Manchester Music Mill was riding high before March 2020. The popular music store experienced 10% average annual revenue growth, had 23 employees and, according to owner Joe Lacerda, was among the top 1% of music stores nationally for sales.
About 75% of its business came from foot traffic. But that all changed during the pandemic. Joe and his wife, Dawn, who is the financial manager, quickly started adapting, applying for relief funds to avoid furloughs and layoffs, leaned into its small ecommerce business and repurposed employees to become shippers, receivers and online retailers.
“Our store became an online warehouse,” Joe says. “It was a scary time. We decided we could either get scared and retract, or do whatever we could to push forward.”
They had to close the store temporarily to in-person shoppers, offered curbside pickup and worked with vendors to post their inventory on Manchester Music Mill’s website to offer shoppers a robust online experience. And it worked. While walk-in business dropped from 75% to less than 10% immediately, the couple and their staff were able to exponentially increase ecommerce sales. “Joe always joked: wish we could shut down for a month and focus on the web,” Dawn says.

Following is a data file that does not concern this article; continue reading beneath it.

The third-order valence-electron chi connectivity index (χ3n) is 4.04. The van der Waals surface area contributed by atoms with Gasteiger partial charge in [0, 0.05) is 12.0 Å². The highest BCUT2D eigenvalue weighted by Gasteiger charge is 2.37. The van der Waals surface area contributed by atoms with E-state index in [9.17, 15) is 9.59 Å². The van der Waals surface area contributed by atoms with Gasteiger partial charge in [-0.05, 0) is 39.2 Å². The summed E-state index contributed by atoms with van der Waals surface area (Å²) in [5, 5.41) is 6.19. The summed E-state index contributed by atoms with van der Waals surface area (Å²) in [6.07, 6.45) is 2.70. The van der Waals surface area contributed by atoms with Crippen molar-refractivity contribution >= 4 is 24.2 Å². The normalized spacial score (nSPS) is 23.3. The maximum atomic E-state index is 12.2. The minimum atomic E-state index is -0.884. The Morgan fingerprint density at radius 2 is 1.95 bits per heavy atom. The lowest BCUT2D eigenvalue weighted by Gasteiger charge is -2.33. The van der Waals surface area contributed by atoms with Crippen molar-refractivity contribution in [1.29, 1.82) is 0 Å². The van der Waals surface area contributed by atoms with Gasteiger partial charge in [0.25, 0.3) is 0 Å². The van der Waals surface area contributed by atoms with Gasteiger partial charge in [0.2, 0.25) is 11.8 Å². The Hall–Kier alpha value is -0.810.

That pivot was critical as people went from wishing they had time to learn a musical instrument to actually following through, and orders came rolling in from across the country. “We became their local music store,” Joe says. Adds Dawn, “We didn’t realize at time how the hobby industry was going to be huge. Thankfully, we had a full store of inventory. People were home saying, ‘I am going to learn guitar or start a podcast.’ That kept us going. It was huge boom.”
And business continues to boom. Last year, the store had 50% open space on its shelves, and now they are nearly bursting out of their current space and grew their workforce to 31employees. “We’re in a good position now,” Joe says.
Photo: Dawn and Joe Lacerda, co-owners. (Cross photography)